Re: Language Codes

From: Andrew Dunbar (
Date: Mon Oct 21 2002 - 22:51:23 EDT

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     --- David Chart <> wrote:
    > >
    > > > As to la-IT, when Latin was a living language,
    > > > there was no country called Italy - there were
    > > > Latium, Etruria, Umbria, etc., and later the
    > > > Roman Empire.
    > >
    > > Exactly. Much better though I still don't think
    > > it's right would be "la-VA" for Vatican City. Of
    > > course this Latin isn't really the same latin as
    > > found in the classics either is it. It probably
    > > doesn't help for orthographic purposes which I
    > > feel is the most important reason for
    > > the "country" or "variety" field of the language
    > > code existing in the first place.
    > The problem with historical languages is that you
    > need to specify a time as well. For example, en-GB-
    > 1600 is rather different from en-GB-2002 (have a
    > look at Shakespeare). A dictionary based on a
    > renaissance mathematician is one historical slice of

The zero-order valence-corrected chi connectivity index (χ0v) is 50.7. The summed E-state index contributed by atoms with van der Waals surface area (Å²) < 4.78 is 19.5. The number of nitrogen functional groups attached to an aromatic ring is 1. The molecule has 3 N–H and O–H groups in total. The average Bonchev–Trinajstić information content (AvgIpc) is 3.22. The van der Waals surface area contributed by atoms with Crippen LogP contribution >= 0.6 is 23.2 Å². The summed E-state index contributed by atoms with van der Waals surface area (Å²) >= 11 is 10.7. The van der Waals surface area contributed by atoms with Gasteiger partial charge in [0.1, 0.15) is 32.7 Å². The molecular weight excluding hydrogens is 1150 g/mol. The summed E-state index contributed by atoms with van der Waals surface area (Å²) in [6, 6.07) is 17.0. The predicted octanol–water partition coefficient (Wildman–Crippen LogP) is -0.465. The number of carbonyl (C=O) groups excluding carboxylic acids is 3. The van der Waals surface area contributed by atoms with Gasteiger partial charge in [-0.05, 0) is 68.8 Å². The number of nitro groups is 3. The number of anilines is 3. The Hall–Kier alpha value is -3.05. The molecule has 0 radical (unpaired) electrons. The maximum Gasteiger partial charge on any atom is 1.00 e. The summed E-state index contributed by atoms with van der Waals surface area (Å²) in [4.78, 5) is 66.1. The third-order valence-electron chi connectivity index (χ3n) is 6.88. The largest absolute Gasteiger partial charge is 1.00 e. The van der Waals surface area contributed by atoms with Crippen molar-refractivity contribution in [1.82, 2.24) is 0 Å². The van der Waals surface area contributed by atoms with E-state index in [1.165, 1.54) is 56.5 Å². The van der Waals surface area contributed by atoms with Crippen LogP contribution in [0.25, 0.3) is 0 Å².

> Latin, and different from la-GB-1400, as well as
    > from la-IT-1100.

    Don't think that this is restricted purely to
    historical languages. This is a major issue with
    modern German which has had two recent reforms in
    orthography, the last being about 1998 from memory.
    Various institutions have accepted it and various
    others have rejected it. There is a pressing need to
    support both. MS Word supports them as a suboption in
    its German proofing tools. I believe having fully
    specified language tags is a much better solution.
    Many other languages have had recent spelling/ortho-
    graphy reforms too. Icelandic springs to mind for
    instance and Spanish changed its alphabetical order in
    the 1990s.

    > Until ISO get this sorted out, which I suppose might
    > happen, I suggest that we avoid using kludges to
    > handle dead languages and historical versions of
    > living languages.

    I disagree. ISO aren't going to care about these
    issues as much as a dedicated multilingual word
    processor. ISO's language codes are terribly
    incomplete compared to dedicated language groups such
    as SIL. We should design a system that will work well
    in the general case, try to support each new language
    as somebody asks for it, and work with current and
    upcoming ISO standards too.
    Again, it's not just dead languages!

    Andrew Dunbar.

    > (Although the ability to set my locale to en-GB-1600
    > would be rather cool -- 'Thou hast changed thy
    > document. Dost thou wish to retain thy changes on
    > disk?')


    > --
    > David Chart


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